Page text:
Tiny homes have been swiftly gaining popularity over the last 10 years. And the trend shows no sign of stopping. TV shows like “Tiny House, Big Living,” “Tiny House Nation” and “Tiny House Hunters” have fascinated audiences with the joys of tiny homeownership and the many benefits of living the small-home way of life.
The increased interest in tiny homes began in 2009 when the recession decimated the financial lives of many Americans. Many families lost their homes after losing their jobs as and being unable to find other work for an extended period of time due to stagnated growth.
Homeowners are realizing that bigger isn’t always better. Tiny homeowners benefit from reduced debt, freeing them to pay down other debts or save for purchases that would be out of reach. Instead of taking out a mortgage for a $300,000 house with more room than is needed, owners can take out a loan or pay in cash anywhere from $10k to over $100,000. Online lenders such as Backed and SunTrust are getting in on the trend and marketing to those looking to purchase a tiny home.
While interest in tiny homes will likely continue and increase, the real estate and mortgage industries are trying to catch up. Currently, mortgage lenders don’t issue mortgages for tiny homes. Tiny home companies may offer to finance but many prefer to be paid in cash or to have the owner pay with a bank loan.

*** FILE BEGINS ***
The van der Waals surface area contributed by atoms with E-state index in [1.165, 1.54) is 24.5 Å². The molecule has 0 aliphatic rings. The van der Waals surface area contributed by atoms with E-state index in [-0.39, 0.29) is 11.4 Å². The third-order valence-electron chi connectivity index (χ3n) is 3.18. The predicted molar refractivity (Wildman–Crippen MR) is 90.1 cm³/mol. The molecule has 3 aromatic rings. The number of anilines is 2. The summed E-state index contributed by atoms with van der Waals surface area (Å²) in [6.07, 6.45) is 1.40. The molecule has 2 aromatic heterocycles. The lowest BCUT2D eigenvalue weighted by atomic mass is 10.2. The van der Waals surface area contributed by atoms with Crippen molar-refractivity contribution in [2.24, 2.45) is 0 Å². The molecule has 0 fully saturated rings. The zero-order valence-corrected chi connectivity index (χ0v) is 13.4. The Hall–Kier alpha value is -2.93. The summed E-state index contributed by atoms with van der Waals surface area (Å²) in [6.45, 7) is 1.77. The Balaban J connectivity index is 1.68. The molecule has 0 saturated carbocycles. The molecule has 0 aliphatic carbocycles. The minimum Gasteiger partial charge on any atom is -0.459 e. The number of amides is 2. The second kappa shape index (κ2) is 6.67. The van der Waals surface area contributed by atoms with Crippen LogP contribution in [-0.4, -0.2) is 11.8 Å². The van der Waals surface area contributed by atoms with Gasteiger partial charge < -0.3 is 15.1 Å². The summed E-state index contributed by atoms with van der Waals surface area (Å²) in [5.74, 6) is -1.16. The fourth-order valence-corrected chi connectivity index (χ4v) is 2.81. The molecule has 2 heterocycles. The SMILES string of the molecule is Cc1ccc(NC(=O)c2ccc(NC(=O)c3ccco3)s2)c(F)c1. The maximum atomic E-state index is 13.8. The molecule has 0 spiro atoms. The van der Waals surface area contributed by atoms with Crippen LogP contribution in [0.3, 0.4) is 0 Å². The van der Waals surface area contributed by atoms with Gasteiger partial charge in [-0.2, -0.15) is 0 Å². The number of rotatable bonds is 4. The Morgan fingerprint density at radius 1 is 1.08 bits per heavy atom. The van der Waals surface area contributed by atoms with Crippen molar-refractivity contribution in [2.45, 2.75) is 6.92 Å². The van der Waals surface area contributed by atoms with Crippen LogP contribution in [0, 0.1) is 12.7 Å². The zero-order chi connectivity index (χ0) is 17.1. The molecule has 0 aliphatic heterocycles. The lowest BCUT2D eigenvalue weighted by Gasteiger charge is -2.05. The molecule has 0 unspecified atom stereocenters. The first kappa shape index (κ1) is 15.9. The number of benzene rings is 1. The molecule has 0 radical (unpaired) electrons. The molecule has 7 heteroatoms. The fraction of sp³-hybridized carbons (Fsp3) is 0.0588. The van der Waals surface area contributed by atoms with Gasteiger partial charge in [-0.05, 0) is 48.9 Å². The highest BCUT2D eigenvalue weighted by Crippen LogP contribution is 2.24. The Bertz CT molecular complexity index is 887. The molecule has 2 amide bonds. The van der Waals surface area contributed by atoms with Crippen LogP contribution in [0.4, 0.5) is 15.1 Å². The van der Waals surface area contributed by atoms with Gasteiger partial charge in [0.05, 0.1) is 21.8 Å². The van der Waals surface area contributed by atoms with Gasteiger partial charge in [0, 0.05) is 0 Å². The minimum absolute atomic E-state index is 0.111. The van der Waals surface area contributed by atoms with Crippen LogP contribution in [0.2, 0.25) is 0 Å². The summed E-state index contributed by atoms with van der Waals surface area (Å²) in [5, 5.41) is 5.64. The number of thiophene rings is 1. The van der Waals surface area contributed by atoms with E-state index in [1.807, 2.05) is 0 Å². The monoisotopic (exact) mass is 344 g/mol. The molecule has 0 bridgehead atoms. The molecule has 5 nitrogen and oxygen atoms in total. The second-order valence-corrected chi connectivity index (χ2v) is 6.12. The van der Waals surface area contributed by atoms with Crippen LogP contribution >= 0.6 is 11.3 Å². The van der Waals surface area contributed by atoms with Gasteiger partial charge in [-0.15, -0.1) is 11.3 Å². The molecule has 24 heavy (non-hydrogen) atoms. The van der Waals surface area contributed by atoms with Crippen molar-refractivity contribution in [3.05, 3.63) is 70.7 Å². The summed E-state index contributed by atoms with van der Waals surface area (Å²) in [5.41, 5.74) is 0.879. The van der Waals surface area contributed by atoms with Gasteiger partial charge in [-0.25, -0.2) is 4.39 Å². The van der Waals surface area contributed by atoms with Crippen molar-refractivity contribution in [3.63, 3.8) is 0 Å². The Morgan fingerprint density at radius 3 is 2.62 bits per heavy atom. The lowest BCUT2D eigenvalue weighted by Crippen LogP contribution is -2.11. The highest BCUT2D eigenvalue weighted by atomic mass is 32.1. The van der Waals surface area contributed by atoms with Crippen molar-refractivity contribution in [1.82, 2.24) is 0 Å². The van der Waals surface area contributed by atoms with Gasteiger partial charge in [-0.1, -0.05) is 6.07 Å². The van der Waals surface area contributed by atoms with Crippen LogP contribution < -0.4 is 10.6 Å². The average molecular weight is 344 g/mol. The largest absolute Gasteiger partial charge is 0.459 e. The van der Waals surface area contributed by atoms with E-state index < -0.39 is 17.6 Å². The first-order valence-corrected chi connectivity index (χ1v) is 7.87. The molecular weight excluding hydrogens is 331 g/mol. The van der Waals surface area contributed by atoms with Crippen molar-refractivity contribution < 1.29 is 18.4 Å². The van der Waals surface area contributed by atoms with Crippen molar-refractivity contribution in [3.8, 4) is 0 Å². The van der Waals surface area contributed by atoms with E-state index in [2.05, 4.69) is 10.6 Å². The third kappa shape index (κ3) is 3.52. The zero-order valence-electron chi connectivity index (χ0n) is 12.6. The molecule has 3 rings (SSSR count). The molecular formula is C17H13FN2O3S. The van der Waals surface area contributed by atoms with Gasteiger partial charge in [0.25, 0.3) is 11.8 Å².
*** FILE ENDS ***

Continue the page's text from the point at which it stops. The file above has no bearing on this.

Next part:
Another problem with the sudden fascination and sales increase in tiny homes are land costs. High land costs, especially near metropolitan areas, limits resale value. Building permits and zoning regulations are fitted for large-scale construction, giving them the benefit of a lower cost for material and labor. This can increase the building costs of a tiny home significantly. Tiny homeowners may benefit from leasing land that is outside of major metropolitan areas or by leasing RV lots. Many RV lots can be leased for under $300 per month.
Trends in simple and streamlined living are more than likely here to stay. Although zoning laws, building permits, land cost and takes may stifle the proliferation of tiny homes in the near future, the public interest in the trend will continue as more people consider the economic benefits of living smaller.
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